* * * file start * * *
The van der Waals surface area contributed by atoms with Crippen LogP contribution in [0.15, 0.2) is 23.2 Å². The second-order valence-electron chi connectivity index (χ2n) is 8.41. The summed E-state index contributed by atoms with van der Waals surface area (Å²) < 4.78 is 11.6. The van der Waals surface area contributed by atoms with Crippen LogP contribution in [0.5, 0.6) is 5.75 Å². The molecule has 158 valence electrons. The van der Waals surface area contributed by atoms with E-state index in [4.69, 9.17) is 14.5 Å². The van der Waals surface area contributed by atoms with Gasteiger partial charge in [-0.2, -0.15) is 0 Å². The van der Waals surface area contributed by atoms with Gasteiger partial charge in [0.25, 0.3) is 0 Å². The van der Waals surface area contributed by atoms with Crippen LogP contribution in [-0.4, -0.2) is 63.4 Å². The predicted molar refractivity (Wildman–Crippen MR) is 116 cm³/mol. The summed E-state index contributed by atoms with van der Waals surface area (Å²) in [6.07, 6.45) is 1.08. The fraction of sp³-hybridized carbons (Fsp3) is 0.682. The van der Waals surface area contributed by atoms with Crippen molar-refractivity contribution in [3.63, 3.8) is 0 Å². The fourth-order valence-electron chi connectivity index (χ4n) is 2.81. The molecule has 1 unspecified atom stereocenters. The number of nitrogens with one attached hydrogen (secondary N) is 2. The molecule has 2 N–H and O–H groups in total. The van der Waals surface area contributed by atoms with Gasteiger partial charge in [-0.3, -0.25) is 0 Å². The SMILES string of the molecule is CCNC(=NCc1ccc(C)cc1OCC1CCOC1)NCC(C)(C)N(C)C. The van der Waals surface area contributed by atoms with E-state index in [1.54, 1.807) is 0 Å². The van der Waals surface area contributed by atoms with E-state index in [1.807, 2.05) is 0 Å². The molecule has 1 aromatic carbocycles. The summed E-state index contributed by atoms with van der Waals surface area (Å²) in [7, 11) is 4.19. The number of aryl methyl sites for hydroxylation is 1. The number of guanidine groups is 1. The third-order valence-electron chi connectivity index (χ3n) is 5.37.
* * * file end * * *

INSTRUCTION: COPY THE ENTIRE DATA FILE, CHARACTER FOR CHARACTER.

The van der Waals surface area contributed by atoms with Crippen LogP contribution in [0.15, 0.2) is 23.2 Å². The second-order valence-electron chi connectivity index (χ2n) is 8.41. The summed E-state index contributed by atoms with van der Waals surface area (Å²) < 4.78 is 11.6. The van der Waals surface area contributed by atoms with Crippen LogP contribution in [0.5, 0.6) is 5.75 Å². The molecule has 158 valence electrons. The van der Waals surface area contributed by atoms with E-state index in [4.69, 9.17) is 14.5 Å². The van der Waals surface area contributed by atoms with Gasteiger partial charge in [-0.2, -0.15) is 0 Å². The van der Waals surface area contributed by atoms with Gasteiger partial charge in [0.25, 0.3) is 0 Å². The van der Waals surface area contributed by atoms with Crippen LogP contribution in [-0.4, -0.2) is 63.4 Å². The predicted molar refractivity (Wildman–Crippen MR) is 116 cm³/mol. The summed E-state index contributed by atoms with van der Waals surface area (Å²) in [6.07, 6.45) is 1.08. The fraction of sp³-hybridized carbons (Fsp3) is 0.682. The van der Waals surface area contributed by atoms with Crippen molar-refractivity contribution in [3.63, 3.8) is 0 Å². The fourth-order valence-electron chi connectivity index (χ4n) is 2.81. The molecule has 1 unspecified atom stereocenters. The number of nitrogens with one attached hydrogen (secondary N) is 2. The molecule has 2 N–H and O–H groups in total. The van der Waals surface area contributed by atoms with Gasteiger partial charge in [-0.3, -0.25) is 0 Å². The SMILES string of the molecule is CCNC(=NCc1ccc(C)cc1OCC1CCOC1)NCC(C)(C)N(C)C. The van der Waals surface area contributed by atoms with E-state index in [1.54, 1.807) is 0 Å². The van der Waals surface area contributed by atoms with E-state index in [1.807, 2.05) is 0 Å². The molecule has 1 aromatic carbocycles. The summed E-state index contributed by atoms with van der Waals surface area (Å²) in [7, 11) is 4.19. The number of aryl methyl sites for hydroxylation is 1. The number of guanidine groups is 1. The third-order valence-electron chi connectivity index (χ3n) is 5.37.